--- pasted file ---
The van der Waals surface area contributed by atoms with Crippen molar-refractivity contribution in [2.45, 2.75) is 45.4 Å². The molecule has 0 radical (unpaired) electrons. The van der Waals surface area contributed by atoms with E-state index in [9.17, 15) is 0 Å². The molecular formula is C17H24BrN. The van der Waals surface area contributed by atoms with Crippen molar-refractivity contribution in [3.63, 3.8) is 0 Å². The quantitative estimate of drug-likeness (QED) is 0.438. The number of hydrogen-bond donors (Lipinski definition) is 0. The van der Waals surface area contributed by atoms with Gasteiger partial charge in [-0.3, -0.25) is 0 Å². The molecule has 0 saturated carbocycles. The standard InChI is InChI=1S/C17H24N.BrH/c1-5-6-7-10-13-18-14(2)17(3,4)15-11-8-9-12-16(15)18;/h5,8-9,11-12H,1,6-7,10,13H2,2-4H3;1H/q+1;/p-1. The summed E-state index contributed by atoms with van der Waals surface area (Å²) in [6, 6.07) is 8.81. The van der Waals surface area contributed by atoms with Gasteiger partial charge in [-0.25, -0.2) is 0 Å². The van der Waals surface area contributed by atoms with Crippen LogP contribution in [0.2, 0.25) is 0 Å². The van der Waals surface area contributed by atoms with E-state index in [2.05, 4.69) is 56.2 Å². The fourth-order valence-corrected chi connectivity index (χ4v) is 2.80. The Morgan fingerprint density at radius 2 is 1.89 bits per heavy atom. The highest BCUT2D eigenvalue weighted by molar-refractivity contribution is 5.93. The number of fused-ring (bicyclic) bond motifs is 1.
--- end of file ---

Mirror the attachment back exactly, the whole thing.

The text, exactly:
The van der Waals surface area contributed by atoms with Crippen molar-refractivity contribution in [2.45, 2.75) is 45.4 Å². The molecule has 0 radical (unpaired) electrons. The van der Waals surface area contributed by atoms with E-state index in [9.17, 15) is 0 Å². The molecular formula is C17H24BrN. The van der Waals surface area contributed by atoms with Crippen molar-refractivity contribution in [3.63, 3.8) is 0 Å². The quantitative estimate of drug-likeness (QED) is 0.438. The number of hydrogen-bond donors (Lipinski definition) is 0. The van der Waals surface area contributed by atoms with Gasteiger partial charge in [-0.3, -0.25) is 0 Å². The molecule has 0 saturated carbocycles. The standard InChI is InChI=1S/C17H24N.BrH/c1-5-6-7-10-13-18-14(2)17(3,4)15-11-8-9-12-16(15)18;/h5,8-9,11-12H,1,6-7,10,13H2,2-4H3;1H/q+1;/p-1. The summed E-state index contributed by atoms with van der Waals surface area (Å²) in [6, 6.07) is 8.81. The van der Waals surface area contributed by atoms with Gasteiger partial charge in [-0.25, -0.2) is 0 Å². The van der Waals surface area contributed by atoms with Crippen LogP contribution in [0.2, 0.25) is 0 Å². The van der Waals surface area contributed by atoms with E-state index in [2.05, 4.69) is 56.2 Å². The fourth-order valence-corrected chi connectivity index (χ4v) is 2.80. The Morgan fingerprint density at radius 2 is 1.89 bits per heavy atom. The highest BCUT2D eigenvalue weighted by molar-refractivity contribution is 5.93. The number of fused-ring (bicyclic) bond motifs is 1.